Day, Month, YearSaudi Arabia and Key Provisions on Mutual Assistance and Extradition in the United Nations Convention against Illicit Traffic in Narcotic Drugs and Psychotropic Substances United Nations Convention against illicit Traffic in narcotic drugs and psychotropic substances, 1988 strengthened the fight against use and distribution of illicit drugs all over the world. To achieve this end, the convention sought to make it more difficult for culprits to enjoy the benefits of trade in drugs no matter their country of residence. Consequently, the convention specifically aimed to make the war against drugs international.
Besides making resolutions dealing with exchange of information among states, the convention also made key provisions related to mutual assistance and extradition contained in article 6 and article 7 respectively. Saudi Arabia was one of the signatories and a party to the convention and is one of the most aggressive states in eliminating drug abuse and trafficking. Although Saudi Arabia lacks extradition treaties with many countries its largely religious shariah laws, various bilateral and multilateral drug enforcement and cooperation agreements, intelligence-sharing programs among other ways has given effect to the conventions articles on extradition and mutual legal assistance.
Consequently, its cases of reported incidences of drug trafficking are lower than in most other states signatories to the 1988 convention. However, efforts are still required especially concerning various domestic laws and especially in acceding to more extradition treaties. The paper thus aims to determine to what extent Saudi Arabia, which is a signatory to the treaty has given strength to the convention. In order to determine The 1988 convention was an improvement on the 1961 convention on narcotic drugs. Among its articles, the provisions on extradition and mutual assistance were two of its major elements.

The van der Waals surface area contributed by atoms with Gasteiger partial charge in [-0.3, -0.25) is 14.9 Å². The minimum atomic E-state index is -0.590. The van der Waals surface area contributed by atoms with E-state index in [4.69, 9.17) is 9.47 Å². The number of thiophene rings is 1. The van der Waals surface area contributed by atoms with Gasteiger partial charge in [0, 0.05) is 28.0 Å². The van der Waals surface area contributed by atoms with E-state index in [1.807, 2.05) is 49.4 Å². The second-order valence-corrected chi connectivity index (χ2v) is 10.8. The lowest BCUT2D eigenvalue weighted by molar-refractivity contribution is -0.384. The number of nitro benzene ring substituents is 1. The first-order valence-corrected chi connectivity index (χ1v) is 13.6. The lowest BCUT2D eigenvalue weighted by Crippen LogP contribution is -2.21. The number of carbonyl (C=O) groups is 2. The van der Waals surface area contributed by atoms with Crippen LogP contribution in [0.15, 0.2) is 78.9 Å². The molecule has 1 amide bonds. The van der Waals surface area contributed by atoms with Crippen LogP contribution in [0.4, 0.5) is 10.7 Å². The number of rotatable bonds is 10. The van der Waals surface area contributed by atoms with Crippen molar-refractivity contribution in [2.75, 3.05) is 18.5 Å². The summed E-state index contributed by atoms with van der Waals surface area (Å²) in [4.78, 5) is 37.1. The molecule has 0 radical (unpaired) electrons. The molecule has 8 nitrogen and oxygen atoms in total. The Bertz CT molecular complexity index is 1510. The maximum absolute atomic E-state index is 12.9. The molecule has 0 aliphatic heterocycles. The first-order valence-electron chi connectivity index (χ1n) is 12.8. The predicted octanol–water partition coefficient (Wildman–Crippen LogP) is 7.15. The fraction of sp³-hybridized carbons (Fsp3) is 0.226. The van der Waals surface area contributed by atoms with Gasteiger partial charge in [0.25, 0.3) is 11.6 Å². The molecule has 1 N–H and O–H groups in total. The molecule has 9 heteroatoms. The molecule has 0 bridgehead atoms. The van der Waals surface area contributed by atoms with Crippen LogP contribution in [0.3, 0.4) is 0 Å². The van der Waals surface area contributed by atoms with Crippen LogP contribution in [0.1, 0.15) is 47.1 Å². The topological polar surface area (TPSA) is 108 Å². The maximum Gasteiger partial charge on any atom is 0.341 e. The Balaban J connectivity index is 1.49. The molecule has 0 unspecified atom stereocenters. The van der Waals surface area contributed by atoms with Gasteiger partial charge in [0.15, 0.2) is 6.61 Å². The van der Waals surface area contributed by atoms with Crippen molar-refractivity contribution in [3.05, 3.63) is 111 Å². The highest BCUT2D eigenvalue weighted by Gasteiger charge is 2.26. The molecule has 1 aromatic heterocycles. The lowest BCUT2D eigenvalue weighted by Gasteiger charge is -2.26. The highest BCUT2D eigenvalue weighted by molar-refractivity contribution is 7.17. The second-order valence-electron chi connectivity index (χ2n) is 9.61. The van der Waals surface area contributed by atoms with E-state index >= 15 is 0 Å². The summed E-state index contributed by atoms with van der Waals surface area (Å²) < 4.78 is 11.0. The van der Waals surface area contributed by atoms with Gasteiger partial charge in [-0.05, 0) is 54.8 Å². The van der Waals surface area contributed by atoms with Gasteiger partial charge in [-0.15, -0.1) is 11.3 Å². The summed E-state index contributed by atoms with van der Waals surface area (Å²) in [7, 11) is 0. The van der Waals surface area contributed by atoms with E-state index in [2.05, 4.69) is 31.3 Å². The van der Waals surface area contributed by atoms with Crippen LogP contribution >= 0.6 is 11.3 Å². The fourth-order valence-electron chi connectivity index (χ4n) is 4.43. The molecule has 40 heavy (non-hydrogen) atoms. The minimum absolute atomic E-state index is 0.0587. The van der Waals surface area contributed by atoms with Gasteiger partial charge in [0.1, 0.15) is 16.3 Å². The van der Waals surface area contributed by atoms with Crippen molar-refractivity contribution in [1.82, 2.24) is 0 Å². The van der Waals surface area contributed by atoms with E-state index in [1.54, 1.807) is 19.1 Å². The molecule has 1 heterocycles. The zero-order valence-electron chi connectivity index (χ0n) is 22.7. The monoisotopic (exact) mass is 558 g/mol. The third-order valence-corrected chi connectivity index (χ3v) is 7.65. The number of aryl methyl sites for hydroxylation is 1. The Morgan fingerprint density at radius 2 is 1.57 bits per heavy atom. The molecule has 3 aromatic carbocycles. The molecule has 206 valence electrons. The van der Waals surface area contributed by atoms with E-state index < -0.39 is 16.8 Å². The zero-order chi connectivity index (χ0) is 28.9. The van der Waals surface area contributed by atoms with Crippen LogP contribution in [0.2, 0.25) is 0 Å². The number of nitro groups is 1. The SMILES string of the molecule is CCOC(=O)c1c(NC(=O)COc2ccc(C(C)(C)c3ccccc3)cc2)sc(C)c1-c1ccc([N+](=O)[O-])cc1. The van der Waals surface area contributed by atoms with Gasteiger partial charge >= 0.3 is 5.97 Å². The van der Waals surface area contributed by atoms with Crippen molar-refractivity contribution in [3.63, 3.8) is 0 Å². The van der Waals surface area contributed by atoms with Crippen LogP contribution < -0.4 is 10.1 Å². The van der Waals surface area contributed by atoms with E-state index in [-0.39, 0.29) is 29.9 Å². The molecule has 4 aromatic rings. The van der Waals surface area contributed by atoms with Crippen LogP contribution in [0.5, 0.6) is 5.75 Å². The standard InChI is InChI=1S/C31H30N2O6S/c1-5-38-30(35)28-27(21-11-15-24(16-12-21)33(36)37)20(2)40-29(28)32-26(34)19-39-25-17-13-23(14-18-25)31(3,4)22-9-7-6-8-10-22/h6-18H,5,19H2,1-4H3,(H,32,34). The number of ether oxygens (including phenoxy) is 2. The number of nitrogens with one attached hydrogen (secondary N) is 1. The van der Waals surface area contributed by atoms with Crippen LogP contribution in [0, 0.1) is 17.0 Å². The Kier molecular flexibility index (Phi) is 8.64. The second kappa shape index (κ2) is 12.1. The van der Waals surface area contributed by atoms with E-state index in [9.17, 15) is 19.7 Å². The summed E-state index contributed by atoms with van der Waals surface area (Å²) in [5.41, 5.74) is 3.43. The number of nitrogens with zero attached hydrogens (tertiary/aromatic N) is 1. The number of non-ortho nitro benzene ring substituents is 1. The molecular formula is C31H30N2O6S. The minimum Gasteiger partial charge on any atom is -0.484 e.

The convention recognized the international nature of most drug related crimes. It largely noted that international cooperation was necessary if it was to suppress international trade in narcotics and psychotropic substances. Besides, the conference noted that eradication of illegal traffic of such drugs was a collective responsibility of all states and thus there was need for coordinating action within an international cooperation framework. Additionally, the conference observed that to fight illicit drug trade, existing treaties on fight against drugs ought to be recognized and effective legal means for international cooperation against illicit traffic developed.
It is within such a framework that provisions of article 6 on extradition and article 7 on mutual legal assistance were included in the convention. Firstly, the convention recognized the need for a resolution on exchange of information, which was drawn from the 1961 United Nations conference on adoption of a single convention on narcotic drugs. The resolution aimed at recognizing the need to acquire technical information on international traffickers. The conference recommended having machinery in place to allow timely exchange of information on traffickers and various investigations worldwide.
Consequently, the convention aimed to ensure that in carrying out various obligations contained in the various articles, the nation states must carry out such obligations within some basic principles. Firstly, the convention recognized that for successful implementation of the provisions, all parties were to carry out administrative and legislative procedures conforming to domestic legislative system. Furthermore, it also recognized the need to uphold various principles such as territorial integrity, sovereignty and non-intervention in other state affairs besides performing only those activities that are within a countries jurisdiction as provided by its domestic laws (United Nations, 1988).
In carrying out legislative measures, Saudi Arabia as with other nations was to establish its own laws in support of the convention and in the fight against various noted drug related offences.